Edgar Watson Howe (1853-1937), American author and editor, wrote realistic regional and romantic novels and coined widely circulated aphorisms.
Edgar Howe was born on May 3, 1853, in Wabash County, Ind. He acquired much of his education while learning and practicing the printer's trade, and he eventually became a journalist.
Howe was editor and proprietor of the Atchison (Kans.) Daily Globe (1877-1911) when he wrote his first and most famous novel, The Story of a Country Town (1883). Harshly realistic, it portrayed, in a rather colorless but easygoing style, the hopeless lives of men and women in two midwestern prairie towns. Unable to place his novel with any publishing house, Howe ran it off in his own printshop. It was a great success. It was praised by such prominent contemporary writers as William Dean Howells and Mark Twain, and years later it was rediscovered and hailed as a classic. Later Howe turned from realism to romance in The Mystery of the Locks (1885) and The Moonlight Boy (1886), which were less successful.
A character in Howe's first novel observes, "A man with a brain large enough to understand mankind, is always wretched, and ashamed of himself." This shrewd and disillusioned comment was typical of Howe, who was known as "the Sage of Potato Hill." He won fame as a commonsense coiner of curdled aphorisms. His domestic life may well have helped sour him; in 1873 he married Clara L. Frank, but his home life was "wretchedly unhappy." In 1901 he was divorced and never remarried. E. W. Howe's Monthly, which he edited between 1911 and 1937, contained many of his bitter observations. Books in which these were collected include Country Town Sayings (1911), The Blessings of Business (1918), Ventures in Common Sense (1919), and The Anthology of Another Town (1920). Howe's two sons became successful journalists, and his daughter became a successful novelist. One of Howe's great admirers was H. L. Mencken, himself skilled in creating cynical aphorisms. Howe died in Atchison on Oct. 3, 1937.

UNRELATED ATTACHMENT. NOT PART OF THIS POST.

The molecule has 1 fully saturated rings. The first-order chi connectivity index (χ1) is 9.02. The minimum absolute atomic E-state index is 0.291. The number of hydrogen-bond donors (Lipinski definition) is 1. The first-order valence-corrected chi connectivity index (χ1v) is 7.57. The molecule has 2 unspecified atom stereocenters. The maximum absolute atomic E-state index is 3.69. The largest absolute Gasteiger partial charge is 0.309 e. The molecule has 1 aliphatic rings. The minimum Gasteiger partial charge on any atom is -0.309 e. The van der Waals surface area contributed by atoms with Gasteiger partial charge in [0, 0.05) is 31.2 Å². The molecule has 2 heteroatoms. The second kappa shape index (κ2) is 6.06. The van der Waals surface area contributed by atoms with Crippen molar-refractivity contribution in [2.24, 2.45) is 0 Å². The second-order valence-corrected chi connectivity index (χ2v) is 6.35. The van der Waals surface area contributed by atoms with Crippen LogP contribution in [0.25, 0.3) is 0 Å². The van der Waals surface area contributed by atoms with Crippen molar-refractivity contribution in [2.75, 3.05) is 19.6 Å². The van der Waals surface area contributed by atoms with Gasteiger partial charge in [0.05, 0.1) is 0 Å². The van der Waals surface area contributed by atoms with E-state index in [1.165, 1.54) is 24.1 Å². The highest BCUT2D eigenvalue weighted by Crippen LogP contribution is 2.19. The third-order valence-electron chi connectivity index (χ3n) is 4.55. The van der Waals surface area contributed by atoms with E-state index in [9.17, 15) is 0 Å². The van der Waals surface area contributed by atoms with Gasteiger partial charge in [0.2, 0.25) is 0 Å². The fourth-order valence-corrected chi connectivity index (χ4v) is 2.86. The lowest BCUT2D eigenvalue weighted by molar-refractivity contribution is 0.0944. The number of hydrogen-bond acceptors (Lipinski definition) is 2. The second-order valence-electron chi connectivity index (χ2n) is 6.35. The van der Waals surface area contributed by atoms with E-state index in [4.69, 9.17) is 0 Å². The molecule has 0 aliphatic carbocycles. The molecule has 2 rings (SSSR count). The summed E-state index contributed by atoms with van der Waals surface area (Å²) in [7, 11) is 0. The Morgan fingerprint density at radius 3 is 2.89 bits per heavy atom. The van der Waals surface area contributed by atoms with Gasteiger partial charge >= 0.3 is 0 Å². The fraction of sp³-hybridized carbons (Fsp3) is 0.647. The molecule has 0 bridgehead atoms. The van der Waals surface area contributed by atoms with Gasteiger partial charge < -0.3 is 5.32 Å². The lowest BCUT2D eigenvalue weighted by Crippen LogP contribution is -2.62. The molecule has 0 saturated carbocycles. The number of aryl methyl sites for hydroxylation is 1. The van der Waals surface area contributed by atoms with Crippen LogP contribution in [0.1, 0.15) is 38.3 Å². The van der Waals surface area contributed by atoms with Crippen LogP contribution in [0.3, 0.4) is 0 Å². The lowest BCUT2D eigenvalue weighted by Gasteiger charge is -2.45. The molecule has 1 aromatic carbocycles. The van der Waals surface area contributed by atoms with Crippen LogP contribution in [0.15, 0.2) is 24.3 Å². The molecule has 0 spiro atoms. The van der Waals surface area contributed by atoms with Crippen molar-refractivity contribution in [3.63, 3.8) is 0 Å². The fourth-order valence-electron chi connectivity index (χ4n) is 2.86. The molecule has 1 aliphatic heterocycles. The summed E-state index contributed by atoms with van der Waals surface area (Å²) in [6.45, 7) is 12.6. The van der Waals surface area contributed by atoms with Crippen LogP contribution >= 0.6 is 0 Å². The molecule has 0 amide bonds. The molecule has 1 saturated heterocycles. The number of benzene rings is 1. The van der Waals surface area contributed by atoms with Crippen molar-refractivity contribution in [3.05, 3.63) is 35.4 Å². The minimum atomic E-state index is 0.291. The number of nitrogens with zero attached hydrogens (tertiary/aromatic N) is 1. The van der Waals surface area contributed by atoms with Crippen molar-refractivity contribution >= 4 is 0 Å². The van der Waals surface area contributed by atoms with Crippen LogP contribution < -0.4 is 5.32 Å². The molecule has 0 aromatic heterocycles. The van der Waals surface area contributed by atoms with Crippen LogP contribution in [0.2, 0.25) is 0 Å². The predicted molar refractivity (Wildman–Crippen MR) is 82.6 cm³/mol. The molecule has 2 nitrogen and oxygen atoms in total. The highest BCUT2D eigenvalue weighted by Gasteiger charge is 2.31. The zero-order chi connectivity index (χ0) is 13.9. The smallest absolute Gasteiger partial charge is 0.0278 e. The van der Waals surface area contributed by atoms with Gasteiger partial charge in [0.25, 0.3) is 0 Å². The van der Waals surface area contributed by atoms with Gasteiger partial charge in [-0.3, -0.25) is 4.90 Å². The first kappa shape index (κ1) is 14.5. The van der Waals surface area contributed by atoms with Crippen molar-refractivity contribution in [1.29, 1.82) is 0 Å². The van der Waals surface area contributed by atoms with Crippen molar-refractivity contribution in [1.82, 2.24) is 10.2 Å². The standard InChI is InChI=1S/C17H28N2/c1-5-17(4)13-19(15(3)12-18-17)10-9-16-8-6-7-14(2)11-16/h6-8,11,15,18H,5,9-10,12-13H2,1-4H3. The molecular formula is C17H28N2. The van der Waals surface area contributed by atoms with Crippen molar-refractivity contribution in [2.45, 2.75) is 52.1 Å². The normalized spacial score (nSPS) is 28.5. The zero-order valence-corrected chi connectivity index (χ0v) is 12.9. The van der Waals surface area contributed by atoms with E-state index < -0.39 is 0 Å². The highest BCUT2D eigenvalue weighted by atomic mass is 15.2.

Howe's autobiographical account is Plain People (1929). Calder M. Pickett, Ed Howe: Country Town Philosopher (1969), is the first book-length biography. Lars Ahnebrink, The Beginnings of Naturalism in American Fiction (1950), relates Howe's writings to developments in the latter part of the 19th century. An interesting critical analysis of The Story of a Country Town (1883) is in Jay Martin, Harvests of Change (1967).
Howe, E. W. (Edgar Watson), Plain People, St. Clair Shores, Mich.: Scholarly Press, 1974.